Encourage curiosity, especially in children. Ask the questions, engage with people, learn something new. Be curious!!
Less mowing, more pollinators…that is Glenn’s mantra. As much as he says that, you would think that he was the one who took care of our mowing and was coming up with a strategy to lighten that chore, but, nope, I am the one who mows the yard.
During our recent travels, he did enjoy pointing out examples of his “no mow” philosophy. The Bee and Butterfly Garden in Portland, Maine was a great example of both a beautiful and useful habitat. We also paid attention to how states were choosing to maintain their roadsides. The case has been made that roadsides could provide a valuable pollinator habitat. This article from Xerces Society makes the case in Pollinator Conservation at 60 MPH. Then, if you are so inspired, the Xerces Society has even created a good sample letter to send your state representative and/or your state DOT to let them know you are supportive of these roadside efforts.
There is also value in re-envisioning our yards: meadow gardens, cottage gardens, butterfly gardens…there are many options to consider beyond the traditional mown lawn. When we lived in the city, my goal had been to eventually get the mown lawn area down to size that was manageable with only a human powered lawn mower. Now that is an interesting google search: human powered lawn mower. Have fun with that!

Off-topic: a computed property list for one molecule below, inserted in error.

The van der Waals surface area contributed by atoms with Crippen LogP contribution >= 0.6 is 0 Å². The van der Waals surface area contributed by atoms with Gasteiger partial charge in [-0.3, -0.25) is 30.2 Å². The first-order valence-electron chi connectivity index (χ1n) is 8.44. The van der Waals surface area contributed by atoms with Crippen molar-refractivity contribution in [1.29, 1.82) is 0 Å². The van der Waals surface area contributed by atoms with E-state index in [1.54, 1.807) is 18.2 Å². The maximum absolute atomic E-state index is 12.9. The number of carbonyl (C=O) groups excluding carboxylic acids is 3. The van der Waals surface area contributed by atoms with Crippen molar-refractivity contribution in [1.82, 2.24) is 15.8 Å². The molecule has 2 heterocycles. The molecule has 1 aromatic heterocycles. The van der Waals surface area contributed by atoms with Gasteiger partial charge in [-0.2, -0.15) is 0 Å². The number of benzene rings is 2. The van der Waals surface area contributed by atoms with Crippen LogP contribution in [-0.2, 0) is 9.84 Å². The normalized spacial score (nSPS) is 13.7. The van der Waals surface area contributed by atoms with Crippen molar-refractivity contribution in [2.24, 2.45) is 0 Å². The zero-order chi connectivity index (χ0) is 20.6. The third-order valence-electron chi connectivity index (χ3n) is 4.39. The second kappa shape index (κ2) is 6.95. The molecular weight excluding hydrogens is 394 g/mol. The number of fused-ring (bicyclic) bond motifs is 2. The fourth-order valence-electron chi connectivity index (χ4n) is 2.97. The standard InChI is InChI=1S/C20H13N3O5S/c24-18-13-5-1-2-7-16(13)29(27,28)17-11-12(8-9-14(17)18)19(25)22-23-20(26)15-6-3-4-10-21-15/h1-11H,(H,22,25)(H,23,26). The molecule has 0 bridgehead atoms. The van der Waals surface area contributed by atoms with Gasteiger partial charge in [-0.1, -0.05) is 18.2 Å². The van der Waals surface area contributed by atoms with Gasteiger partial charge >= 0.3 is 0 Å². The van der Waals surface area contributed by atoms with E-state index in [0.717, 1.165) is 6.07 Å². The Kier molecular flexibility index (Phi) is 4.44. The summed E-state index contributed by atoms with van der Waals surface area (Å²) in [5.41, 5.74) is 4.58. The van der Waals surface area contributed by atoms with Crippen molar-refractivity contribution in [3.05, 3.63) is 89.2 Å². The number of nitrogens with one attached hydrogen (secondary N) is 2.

When we moved to the farm, however, our mown lawn size increased to the point of needing a riding lawn mower. Yes, we thought about goats, and then thought better! There may be a meadow garden in the future for our lawn, but for now, I will at least mow on the high setting as to leave the clover blooms for the bees to enjoy.
One of the books I am currently reading is The Pine Island Paradox by Kathleen Dean Moore. I just read her thoughts on gratitude. They are worth sharing.
Gratitude is a kind of seeing, an awareness of the magnitude of the gift of this earth. To see the world gratefully is to be endlessly surprised by the bare fact of it, its beauty and power and everlastingness. Gratitude is attentiveness. It’s easy to move through the world and never notice how a shifting wind changes the air from salt to cedar, easy to overlook the invisible moon that moves the tides. To be grateful is to stand with stinging eyes and reddening nose in the northwest wind, taking it in – really this, taking it in – the expanse of dunes and dusk and each blade of beach grass drawing a circle on the sand.
March 2017 Bee Branch Farm Bee Yard
The honey bees look healthy, and Glenn is splitting the hives today. I was going take a few up close action photos for you, but apparently I walked right in the bee flight path, which is especially an unwise thing to do if you have my hair. Buzzing ensues, I begin to run, never escaping because some are entangled in my hair. Shaking my hair, I try to release them from their tangled trap. My first honey bee sting, that I recall since we first started keeping bees, sharp on my scalp. Still more continue to struggle to escape. I enter the house in search of comb or brush, Tillie is prancing with anticipation and excitement, back outside I gently comb the honey bees from their tangled trap. They fly to freedom save the lone bee, who upon sting is no more and falls to the ground. Glenn, whose purposeful focus never leaves his task, completely unaware of this side show.